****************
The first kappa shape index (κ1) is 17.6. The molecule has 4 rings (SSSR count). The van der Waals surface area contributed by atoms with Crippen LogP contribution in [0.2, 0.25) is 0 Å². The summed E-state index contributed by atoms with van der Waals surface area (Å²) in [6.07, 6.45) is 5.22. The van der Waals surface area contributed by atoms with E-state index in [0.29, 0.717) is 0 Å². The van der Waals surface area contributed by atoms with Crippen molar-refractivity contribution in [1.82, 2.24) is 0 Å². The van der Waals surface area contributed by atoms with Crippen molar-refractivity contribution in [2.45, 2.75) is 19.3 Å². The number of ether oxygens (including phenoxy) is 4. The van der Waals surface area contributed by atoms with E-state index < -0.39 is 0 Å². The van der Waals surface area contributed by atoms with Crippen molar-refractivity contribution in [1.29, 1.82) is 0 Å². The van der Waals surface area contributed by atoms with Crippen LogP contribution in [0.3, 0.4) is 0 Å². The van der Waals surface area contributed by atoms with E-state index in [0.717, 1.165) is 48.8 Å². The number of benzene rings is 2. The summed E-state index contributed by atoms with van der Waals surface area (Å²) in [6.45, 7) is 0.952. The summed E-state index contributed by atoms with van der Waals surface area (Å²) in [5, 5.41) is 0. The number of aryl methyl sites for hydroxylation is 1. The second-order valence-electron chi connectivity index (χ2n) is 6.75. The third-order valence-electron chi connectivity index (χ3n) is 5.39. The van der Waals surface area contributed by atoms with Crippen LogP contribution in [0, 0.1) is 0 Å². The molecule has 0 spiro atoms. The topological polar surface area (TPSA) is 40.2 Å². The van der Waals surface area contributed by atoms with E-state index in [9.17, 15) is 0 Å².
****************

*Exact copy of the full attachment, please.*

The first kappa shape index (κ1) is 17.6. The molecule has 4 rings (SSSR count). The van der Waals surface area contributed by atoms with Crippen LogP contribution in [0.2, 0.25) is 0 Å². The summed E-state index contributed by atoms with van der Waals surface area (Å²) in [6.07, 6.45) is 5.22. The van der Waals surface area contributed by atoms with E-state index in [0.29, 0.717) is 0 Å². The van der Waals surface area contributed by atoms with Crippen molar-refractivity contribution in [1.82, 2.24) is 0 Å². The van der Waals surface area contributed by atoms with Crippen molar-refractivity contribution in [2.45, 2.75) is 19.3 Å². The number of ether oxygens (including phenoxy) is 4. The van der Waals surface area contributed by atoms with E-state index < -0.39 is 0 Å². The van der Waals surface area contributed by atoms with Crippen molar-refractivity contribution in [1.29, 1.82) is 0 Å². The van der Waals surface area contributed by atoms with Crippen LogP contribution in [0.3, 0.4) is 0 Å². The van der Waals surface area contributed by atoms with E-state index in [0.717, 1.165) is 48.8 Å². The number of benzene rings is 2. The summed E-state index contributed by atoms with van der Waals surface area (Å²) in [6.45, 7) is 0.952. The summed E-state index contributed by atoms with van der Waals surface area (Å²) in [5, 5.41) is 0. The number of aryl methyl sites for hydroxylation is 1. The second-order valence-electron chi connectivity index (χ2n) is 6.75. The third-order valence-electron chi connectivity index (χ3n) is 5.39. The van der Waals surface area contributed by atoms with Crippen LogP contribution in [0, 0.1) is 0 Å². The molecule has 0 spiro atoms. The topological polar surface area (TPSA) is 40.2 Å². The van der Waals surface area contributed by atoms with E-state index in [9.17, 15) is 0 Å².